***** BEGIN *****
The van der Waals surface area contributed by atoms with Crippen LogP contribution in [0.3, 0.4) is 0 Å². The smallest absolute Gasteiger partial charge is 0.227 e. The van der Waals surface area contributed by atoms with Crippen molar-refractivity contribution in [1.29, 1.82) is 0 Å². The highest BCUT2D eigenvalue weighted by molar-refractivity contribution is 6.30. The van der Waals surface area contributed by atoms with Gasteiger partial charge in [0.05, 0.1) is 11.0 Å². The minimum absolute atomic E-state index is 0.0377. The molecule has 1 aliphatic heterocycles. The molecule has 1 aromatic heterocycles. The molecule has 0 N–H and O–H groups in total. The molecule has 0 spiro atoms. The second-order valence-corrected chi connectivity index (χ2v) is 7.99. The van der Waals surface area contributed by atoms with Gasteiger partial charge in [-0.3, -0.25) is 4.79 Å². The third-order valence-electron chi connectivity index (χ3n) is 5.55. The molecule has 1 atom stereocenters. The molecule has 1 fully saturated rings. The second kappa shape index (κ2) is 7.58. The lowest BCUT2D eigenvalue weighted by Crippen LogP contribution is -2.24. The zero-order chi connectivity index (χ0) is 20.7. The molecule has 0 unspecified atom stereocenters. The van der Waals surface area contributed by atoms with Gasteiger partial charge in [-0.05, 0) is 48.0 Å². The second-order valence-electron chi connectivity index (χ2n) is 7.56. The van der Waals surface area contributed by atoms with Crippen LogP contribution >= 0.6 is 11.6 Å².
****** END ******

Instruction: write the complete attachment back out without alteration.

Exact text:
The van der Waals surface area contributed by atoms with Crippen LogP contribution in [0.3, 0.4) is 0 Å². The smallest absolute Gasteiger partial charge is 0.227 e. The van der Waals surface area contributed by atoms with Crippen molar-refractivity contribution in [1.29, 1.82) is 0 Å². The highest BCUT2D eigenvalue weighted by molar-refractivity contribution is 6.30. The van der Waals surface area contributed by atoms with Gasteiger partial charge in [0.05, 0.1) is 11.0 Å². The minimum absolute atomic E-state index is 0.0377. The molecule has 1 aliphatic heterocycles. The molecule has 1 aromatic heterocycles. The molecule has 0 N–H and O–H groups in total. The molecule has 0 spiro atoms. The second-order valence-corrected chi connectivity index (χ2v) is 7.99. The van der Waals surface area contributed by atoms with Gasteiger partial charge in [-0.3, -0.25) is 4.79 Å². The third-order valence-electron chi connectivity index (χ3n) is 5.55. The molecule has 1 atom stereocenters. The molecule has 1 fully saturated rings. The second kappa shape index (κ2) is 7.58. The lowest BCUT2D eigenvalue weighted by Crippen LogP contribution is -2.24. The zero-order chi connectivity index (χ0) is 20.7. The molecule has 0 unspecified atom stereocenters. The van der Waals surface area contributed by atoms with Gasteiger partial charge in [-0.05, 0) is 48.0 Å². The second-order valence-electron chi connectivity index (χ2n) is 7.56. The van der Waals surface area contributed by atoms with Crippen LogP contribution >= 0.6 is 11.6 Å².